One of The Liberties best-known traditional industries has been given a 21st century lease of life thanks to the happy partnership of a local textile artist and an historian. As a new clutch of enthusiasts are sought to learn the skills of weaving in The Liberties, we take a look at the resurgence of interest in the trade that once dominated working life in the area.
The idea to develop a project promoting weaving in The Liberties first started in 2018 when Marja Almqvist, a textile artist and adult education tutor with CDETB Adult Education Service for South Inner-City Dublin, met Cathy Scuffil, Dublin City Council’s Historian in Residence for Dublin South Central. Both are passionate about the history of the tradition of weaving in The Liberties and also concerned about the narrative that has been emerging that the Liberties is only famous for the production of whiskey and beer.
“I had been approached by Dublin City Council to run a weaving workshop”, says Marja, “and together with Cathy we decided to pitch the idea that a course would combine the history of weaving in the area with practical hands-on weaving skills.”
With the sponsorship of Dublin City Council and supported by CDETB they ran a series of taster workshops in 2018, and discovered through these, that there was considerable local interest in the project. Through the taster workshops twelve participants were recruited and the first Weaving in the Liberties course started in September 2018.
The course proved to be a great success and in September 2019 a further ten students were recruited for a night-class along the same lines.
In January 2020, Weaving in the Liberties ran a two-day seminar, exhibition and weaving workshops in the new Hyatt Centric Hotel on The Coombe. This was attended by over 200 people, and was a great success. Marja explains: “It proved to us that the idea of promoting weaving as a craft and a means for local development was indeed a viable idea, and we faced the new year with considerable optimism.”
“However, then the Covid pandemic struck and we found ourselves operating in very different circumstances. Due to social distancing restrictions we were no longer able to meet in our original premises but we managed to meet in limited ways in new locations and online. In this situation we decided not to recruit new members, but to do our best to support our existing participants through the Covid crises.”
“The silver lining to this situation was that it brought our already tightly woven group of budding weavers and historians closer together and as the months progressed this group became determined to expand and develop the project once we were able to work and meet more freely.”
Establishing The Liberties Weavers
In early 2021 Claire Byrne, one of our original students, took the initiative to establish The Liberties Weavers as an independent community group.
The overall aim of The Liberties Weavers is to breathe new life into the 1,000 years of history, weaving and textile production in the Liberties. The group aims to do this through organising weaving classes, community-based workshops (online and face to face), exhibitions and historical lectures for local residents and visitors to the area.
“We aim to be as inclusive as we can, and particularly welcome newcomers to the Liberties to get involved in the project and expand our local knowledge with their own textile know-how and histories. We also want to reach out to people who for various reasons find it difficult to attend weaving workshops in person.”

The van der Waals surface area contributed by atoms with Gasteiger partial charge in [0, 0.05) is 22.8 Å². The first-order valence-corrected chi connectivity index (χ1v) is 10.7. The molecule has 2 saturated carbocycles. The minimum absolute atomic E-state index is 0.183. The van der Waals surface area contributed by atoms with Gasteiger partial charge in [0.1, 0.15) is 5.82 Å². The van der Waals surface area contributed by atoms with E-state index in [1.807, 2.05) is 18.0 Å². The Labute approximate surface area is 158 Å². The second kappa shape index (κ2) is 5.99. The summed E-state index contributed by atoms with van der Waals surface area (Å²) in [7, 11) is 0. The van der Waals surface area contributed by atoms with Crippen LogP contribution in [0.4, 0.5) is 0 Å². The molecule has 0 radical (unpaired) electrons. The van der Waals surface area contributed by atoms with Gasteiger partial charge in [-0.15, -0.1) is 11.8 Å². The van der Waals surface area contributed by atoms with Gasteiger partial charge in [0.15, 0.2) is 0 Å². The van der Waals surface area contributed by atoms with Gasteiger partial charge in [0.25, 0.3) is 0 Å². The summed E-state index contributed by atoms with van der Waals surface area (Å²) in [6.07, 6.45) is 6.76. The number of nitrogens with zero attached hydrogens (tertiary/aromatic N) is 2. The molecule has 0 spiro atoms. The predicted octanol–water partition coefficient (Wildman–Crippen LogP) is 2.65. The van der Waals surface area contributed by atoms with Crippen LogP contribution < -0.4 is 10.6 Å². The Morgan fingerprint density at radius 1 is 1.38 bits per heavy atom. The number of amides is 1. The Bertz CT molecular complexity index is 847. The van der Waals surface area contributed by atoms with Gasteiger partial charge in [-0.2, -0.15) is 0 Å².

Plans for the future
The ambition is make The Liberties famous for weaving once more. To this end The Liberties Weavers are developing the Weavebox project, which is an online introduction to the local history and practice of weaving. The Weavebox is being developed with the support of Dolphin’s Barn public library, and its planned to run the first online workshop in September 2022. Weavebox workshops will also be available face to face for groups and visitors to Dublin 8.
The Weavers are also working to become part of the fabric of the Liberties by co-operating with other local development organisations. In 2022 they hope to work alongside The Tenters 100 group, to celebrate the centenary of the first public housing scheme undertaken by the Free State in the area historically known as the Tenters. This was an area with textile production at its heart. They are also working with Solas Project, a local youth support organisation who run a woodworking workshop, to produce and sell weaving equipment.
Marja continues: “We see enormous potential for developing The Liberties Weavers project over the coming years. Our biggest challenge is finding a permanent premises to house our collection of looms, yarns and other weaving equipment. Our ultimate dream is to establish a Weaving Shed, along the lines of the popular Men’s Shed movement. This will be a place in the Liberties where weavers can drop in to meet and make, thus continue the centuries long Liberties tradition of people working and living together in supportive and creative ways.”
CDETB Adult Education Service for South Inner-City Dublin will be running four face to face groups this autumn:
If you are interested in joining any of these classes you will be welcomed with open arms. For information about upcoming courses please contact Meliosa Bracken, CDETB Adult Education Co-ordinator email@example.com or email The Liberties Weavers at firstname.lastname@example.org for details of The Liberties Weavers, their classes or the Weavebox project.
You can also read more about the project by following this link: http://theyarnschool.ie/weaving-in-the-liberties/
Weaving in The Liberties is an initiative supported by Dublin City Council South Central Area Community Office.